Legal: Another grey area, religious buildings may be on private or public land so it’s a good idea to ask permission where possible. They are also regularly empty outside of services so if you keep yourself to yourself and leave no trace, it can be permissible.
Secure: Usually well lit, but not much personnel. Larger religious meeting places will have a large, lit parking lot and a staff of security, but smaller ones can be less looked after.
Access to Facilities: It’s unlikely you’ll have access to any facilities as they are usually closed outside of service hours. Even during service hours, you might feel a bit weird strolling in your jammies with a toiletries bag tucked under your arm.
Convenience: This can be tricky, houses of worship may not always be obvious for what they are, or you may not recognize one if it is outside of any faiths you know of personally. However, you can be sure that where ever people gather, there will be religious houses.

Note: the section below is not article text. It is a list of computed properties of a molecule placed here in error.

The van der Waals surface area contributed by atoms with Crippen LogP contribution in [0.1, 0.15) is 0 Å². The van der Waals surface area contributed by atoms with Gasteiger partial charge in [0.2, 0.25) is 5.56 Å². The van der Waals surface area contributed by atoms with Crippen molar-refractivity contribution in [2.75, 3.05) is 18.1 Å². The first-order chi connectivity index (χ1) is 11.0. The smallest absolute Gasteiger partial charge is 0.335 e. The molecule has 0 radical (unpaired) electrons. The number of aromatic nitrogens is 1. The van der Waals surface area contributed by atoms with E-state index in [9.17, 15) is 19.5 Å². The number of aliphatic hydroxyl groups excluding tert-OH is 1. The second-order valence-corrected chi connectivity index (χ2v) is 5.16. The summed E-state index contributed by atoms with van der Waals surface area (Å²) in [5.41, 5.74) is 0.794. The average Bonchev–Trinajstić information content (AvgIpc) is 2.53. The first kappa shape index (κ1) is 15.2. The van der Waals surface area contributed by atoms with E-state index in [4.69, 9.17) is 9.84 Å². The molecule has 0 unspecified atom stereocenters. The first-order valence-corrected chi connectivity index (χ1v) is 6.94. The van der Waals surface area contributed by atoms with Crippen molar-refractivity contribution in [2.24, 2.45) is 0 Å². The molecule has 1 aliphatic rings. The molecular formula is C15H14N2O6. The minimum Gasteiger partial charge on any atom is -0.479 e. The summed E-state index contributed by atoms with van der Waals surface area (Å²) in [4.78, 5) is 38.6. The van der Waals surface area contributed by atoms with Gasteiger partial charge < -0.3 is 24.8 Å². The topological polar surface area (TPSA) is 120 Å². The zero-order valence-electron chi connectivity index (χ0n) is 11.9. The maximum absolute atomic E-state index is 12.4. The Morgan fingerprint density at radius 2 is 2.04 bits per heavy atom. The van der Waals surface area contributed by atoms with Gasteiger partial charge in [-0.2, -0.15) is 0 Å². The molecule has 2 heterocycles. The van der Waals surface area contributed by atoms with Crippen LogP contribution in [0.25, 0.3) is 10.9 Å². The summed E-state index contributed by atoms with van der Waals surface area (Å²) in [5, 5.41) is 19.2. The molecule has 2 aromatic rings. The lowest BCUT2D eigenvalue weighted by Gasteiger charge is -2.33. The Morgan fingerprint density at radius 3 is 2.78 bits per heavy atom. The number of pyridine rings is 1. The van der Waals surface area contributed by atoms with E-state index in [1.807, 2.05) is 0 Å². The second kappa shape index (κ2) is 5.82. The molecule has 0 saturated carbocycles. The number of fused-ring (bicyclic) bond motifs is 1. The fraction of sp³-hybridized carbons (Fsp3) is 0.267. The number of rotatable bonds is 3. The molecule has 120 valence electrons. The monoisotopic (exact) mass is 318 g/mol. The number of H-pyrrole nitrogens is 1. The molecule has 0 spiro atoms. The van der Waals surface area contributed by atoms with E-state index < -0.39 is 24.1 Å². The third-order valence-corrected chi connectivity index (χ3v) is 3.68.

Free/Fee: Free, religious buildings almost never charge to park at their location.
Traffic Frequency: Outside of services, religious buildings are virtually ghost towns with little to no traffic of any kind.
How to Find: This will be a more nuanced google search as a religious house can include churches, mosques, or Shinto temples.
Bureau of Land Management-BLM Land
Beautiful scenery and connecting with the simpler side of life is what a road trip is all about and staying on BLM Land can keep you in the moment instead of having to step out of the adventure atmosphere and into a Motel 6.
BLM Land is national land maintained by the national government for the preservation of nature and the enjoyment of people. While they do have maintained campsites and facilities, you are also free to rough it on your own, but this does mean no access to furbished facilities. It can also be a little daunting, especially if you are road tripping on your own, to be so isolated.